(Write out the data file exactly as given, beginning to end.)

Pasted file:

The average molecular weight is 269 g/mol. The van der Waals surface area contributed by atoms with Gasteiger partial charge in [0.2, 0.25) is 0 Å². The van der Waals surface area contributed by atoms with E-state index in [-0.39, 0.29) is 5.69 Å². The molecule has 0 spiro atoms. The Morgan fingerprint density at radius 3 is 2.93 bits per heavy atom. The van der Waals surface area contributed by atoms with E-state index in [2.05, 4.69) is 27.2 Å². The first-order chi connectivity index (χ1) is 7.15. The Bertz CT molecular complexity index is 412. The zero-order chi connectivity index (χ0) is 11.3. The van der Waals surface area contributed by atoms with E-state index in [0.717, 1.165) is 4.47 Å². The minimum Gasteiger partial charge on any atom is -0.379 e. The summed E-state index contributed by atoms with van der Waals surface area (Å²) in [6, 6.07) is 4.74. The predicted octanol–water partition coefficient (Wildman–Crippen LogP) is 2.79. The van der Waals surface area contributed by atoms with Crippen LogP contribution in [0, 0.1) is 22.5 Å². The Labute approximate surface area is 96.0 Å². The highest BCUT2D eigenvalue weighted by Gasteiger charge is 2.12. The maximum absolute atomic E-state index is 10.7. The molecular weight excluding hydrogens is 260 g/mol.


The average molecular weight is 269 g/mol. The van der Waals surface area contributed by atoms with Gasteiger partial charge in [0.2, 0.25) is 0 Å². The van der Waals surface area contributed by atoms with E-state index in [-0.39, 0.29) is 5.69 Å². The molecule has 0 spiro atoms. The Morgan fingerprint density at radius 3 is 2.93 bits per heavy atom. The van der Waals surface area contributed by atoms with E-state index in [2.05, 4.69) is 27.2 Å². The first-order chi connectivity index (χ1) is 7.15. The Bertz CT molecular complexity index is 412. The zero-order chi connectivity index (χ0) is 11.3. The van der Waals surface area contributed by atoms with E-state index in [0.717, 1.165) is 4.47 Å². The minimum Gasteiger partial charge on any atom is -0.379 e. The summed E-state index contributed by atoms with van der Waals surface area (Å²) in [6, 6.07) is 4.74. The predicted octanol–water partition coefficient (Wildman–Crippen LogP) is 2.79. The van der Waals surface area contributed by atoms with Crippen LogP contribution in [0, 0.1) is 22.5 Å². The Labute approximate surface area is 96.0 Å². The highest BCUT2D eigenvalue weighted by Gasteiger charge is 2.12. The maximum absolute atomic E-state index is 10.7. The molecular weight excluding hydrogens is 260 g/mol.